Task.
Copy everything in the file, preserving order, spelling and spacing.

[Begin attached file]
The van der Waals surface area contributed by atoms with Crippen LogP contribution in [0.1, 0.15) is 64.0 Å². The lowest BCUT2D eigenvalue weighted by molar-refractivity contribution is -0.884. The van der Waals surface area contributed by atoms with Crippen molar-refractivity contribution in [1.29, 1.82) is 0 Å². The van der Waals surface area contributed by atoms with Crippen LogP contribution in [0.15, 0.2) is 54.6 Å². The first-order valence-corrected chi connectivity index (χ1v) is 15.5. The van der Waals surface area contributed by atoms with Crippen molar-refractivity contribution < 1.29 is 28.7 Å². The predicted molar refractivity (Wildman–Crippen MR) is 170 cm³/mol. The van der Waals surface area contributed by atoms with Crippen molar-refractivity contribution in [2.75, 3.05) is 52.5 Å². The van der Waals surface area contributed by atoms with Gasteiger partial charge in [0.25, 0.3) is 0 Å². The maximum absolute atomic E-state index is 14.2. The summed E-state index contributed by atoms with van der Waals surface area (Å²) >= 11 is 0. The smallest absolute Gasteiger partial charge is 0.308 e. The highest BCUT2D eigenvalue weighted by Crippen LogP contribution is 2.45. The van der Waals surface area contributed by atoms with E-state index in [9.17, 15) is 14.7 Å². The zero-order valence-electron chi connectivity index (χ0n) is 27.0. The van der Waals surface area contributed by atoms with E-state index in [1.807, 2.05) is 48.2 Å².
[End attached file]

The van der Waals surface area contributed by atoms with Crippen LogP contribution in [0.1, 0.15) is 64.0 Å². The lowest BCUT2D eigenvalue weighted by molar-refractivity contribution is -0.884. The van der Waals surface area contributed by atoms with Crippen molar-refractivity contribution in [1.29, 1.82) is 0 Å². The van der Waals surface area contributed by atoms with Crippen LogP contribution in [0.15, 0.2) is 54.6 Å². The first-order valence-corrected chi connectivity index (χ1v) is 15.5. The van der Waals surface area contributed by atoms with Crippen molar-refractivity contribution < 1.29 is 28.7 Å². The predicted molar refractivity (Wildman–Crippen MR) is 170 cm³/mol. The van der Waals surface area contributed by atoms with Crippen molar-refractivity contribution in [2.75, 3.05) is 52.5 Å². The van der Waals surface area contributed by atoms with Gasteiger partial charge in [0.25, 0.3) is 0 Å². The maximum absolute atomic E-state index is 14.2. The summed E-state index contributed by atoms with van der Waals surface area (Å²) >= 11 is 0. The smallest absolute Gasteiger partial charge is 0.308 e. The highest BCUT2D eigenvalue weighted by Crippen LogP contribution is 2.45. The van der Waals surface area contributed by atoms with E-state index in [9.17, 15) is 14.7 Å². The zero-order valence-electron chi connectivity index (χ0n) is 27.0. The van der Waals surface area contributed by atoms with E-state index in [1.807, 2.05) is 48.2 Å².